Thomas Stone baseball won’t field team in 2017
Low numbers force storied SMAC program to be put on hold this spring
Three state championships, three state runner-up finishes, six appearances in the state semifinals and 15 Southern Maryland Athletic Conference championships has the Thom- as Stone baseball program among the most storied in Maryland history.
This spring, Stone will not field a team due to low numbers.
The program has seen its numbers dwindle in the last sev- eral years, leading to this year’s unfortunate development.
Stone athletic director Brad Criss said there were only six players during the first four days of tryouts, leaving the rest of the roster to be filled. After talking to longtime Cougars head coach Ed Glaeser, the decision was made to not have a team this season.
The Cougars, who finished with an 8-12 overall record and a fourth-place 6-6 record in the SMAC’s Potomac Division last year, graduated six seniors and had just one senior com- ing back to this season’s team along with a handful of promising sophomores. A team must field at least 12 players and Stone lacked those numbers.
“This is an unfortunate situation for our school and even more for the kids who came out and were ready to play,” Criss said. “In our district we just don’t have a lot of kids that play travel baseball and the num- bers are low. The kids are also specializing in other sports like soccer, lacrosse and basketball. This puts us at a disadvantage in the county.”
Glaeser, who coached baseball at Stone for over 30 years, noted with the numbers getting smaller he could see this com- ing with the team not being able to play this spring.
“When I came back to coach in 2015 the junior var- sity program was eliminated and last year we only had 13, just enough to have a varsity team and that was because we had six freshmen come out,” Glaeser said. “We had eight freshmen come out for the team in the last two years. I knew last year that this would happen. It is hard to develop a program with the numbers down like this. The parents aren’t happy and this takes away from the kids that want to learn and play the game of baseball.”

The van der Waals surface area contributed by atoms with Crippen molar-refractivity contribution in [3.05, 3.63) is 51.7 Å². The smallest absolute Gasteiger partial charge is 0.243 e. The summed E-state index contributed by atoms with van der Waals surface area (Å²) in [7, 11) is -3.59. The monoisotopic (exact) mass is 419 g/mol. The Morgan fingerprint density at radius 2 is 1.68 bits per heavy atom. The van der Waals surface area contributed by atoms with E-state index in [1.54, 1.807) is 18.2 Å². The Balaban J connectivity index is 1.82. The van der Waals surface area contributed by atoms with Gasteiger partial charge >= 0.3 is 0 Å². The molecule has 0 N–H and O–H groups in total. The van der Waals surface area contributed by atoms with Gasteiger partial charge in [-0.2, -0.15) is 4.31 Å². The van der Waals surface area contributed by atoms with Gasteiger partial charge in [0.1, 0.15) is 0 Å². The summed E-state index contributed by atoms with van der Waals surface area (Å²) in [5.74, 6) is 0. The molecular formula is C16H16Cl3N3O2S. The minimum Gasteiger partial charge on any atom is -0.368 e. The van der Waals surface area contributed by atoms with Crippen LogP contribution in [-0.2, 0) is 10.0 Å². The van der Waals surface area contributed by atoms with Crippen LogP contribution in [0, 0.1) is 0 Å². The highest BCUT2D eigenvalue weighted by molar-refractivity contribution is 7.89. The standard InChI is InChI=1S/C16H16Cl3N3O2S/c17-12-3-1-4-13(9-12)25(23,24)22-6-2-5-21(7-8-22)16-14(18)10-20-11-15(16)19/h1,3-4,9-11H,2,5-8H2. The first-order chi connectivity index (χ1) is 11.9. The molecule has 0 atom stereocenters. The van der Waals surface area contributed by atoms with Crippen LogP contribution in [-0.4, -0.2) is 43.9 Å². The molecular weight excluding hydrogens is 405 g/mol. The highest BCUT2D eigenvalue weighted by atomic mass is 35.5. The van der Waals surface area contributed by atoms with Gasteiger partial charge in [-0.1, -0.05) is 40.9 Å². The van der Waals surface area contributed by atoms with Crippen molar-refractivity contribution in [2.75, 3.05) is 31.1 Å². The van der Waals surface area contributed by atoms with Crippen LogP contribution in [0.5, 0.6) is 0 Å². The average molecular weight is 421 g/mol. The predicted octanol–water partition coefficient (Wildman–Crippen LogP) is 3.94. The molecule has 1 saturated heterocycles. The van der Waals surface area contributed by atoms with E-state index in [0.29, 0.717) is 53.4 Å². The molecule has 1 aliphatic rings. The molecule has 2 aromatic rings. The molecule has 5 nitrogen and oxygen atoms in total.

Glaeser added that at one time Stone baseball was one of the strongest assets of the school and to see the program diminished by numbers is tough to ponder.
“This was one of the first es- tablished programs in the county,” Glaeser said. “The re-zoning not only hurt our program, but some of the other schools are impacted as well. I remember back in 2009 we were a 4A school now we are down to 2A.”
Criss added: “Families in the community now have to find a place so their kids can play baseball and gain exposure. The enrollment in the school has dropped tremendously and the students are driven to play sports and they can’t do that with no baseball team.”
Also impacted are the other six baseball teams in Charles County, all of which were
forced to find two games to add to their schedules to replace the scheduled games against Stone. Stone’s baseball field will still see some action this year, as St. Charles will play its home games there.
“Honestly I’m shocked that Stone couldn’t find 12 guys to play baseball,” said La Pla- ta head coach John Childers, who help lead his Warriors to a 2A state crown last spring. “It hurts high school baseball in the county foremost.”
The Stone situation is indica- tive of what has been happening to smaller schools and could be troublesome moving into the future. Numbers have been down in most sports in the county and Stone’s baseball program, which for decades set the bar in SMAC, is the first casualty.
“As a fan, former player and coach I was disappointed to find out that Stone wasn’t able to field a team this year,” Lack- ey head coach Timothy Mc- Glenn said. “It’s really unfor- tunate for the kids, school and community. It shows the gen- eral state of baseball and the current struggle to generate continued interest and enthusiasm for the game with today’s youth. Kids are growing up in a different world and are used to instant entertainment and for some kids baseball seems boring. Kids also face a lot of pressure to specialize in single sports, too.”
Criss hopes that the numbers will go up and the program is revived, but it will take some time.
“Ed Glaeser was the cornerstone of Thomas Stone baseball and teaching these young men and we have to find a coach,” Criss said. “I think one of the solutions is to start with baseball in our middle school programs to help rebuild Stone baseball.”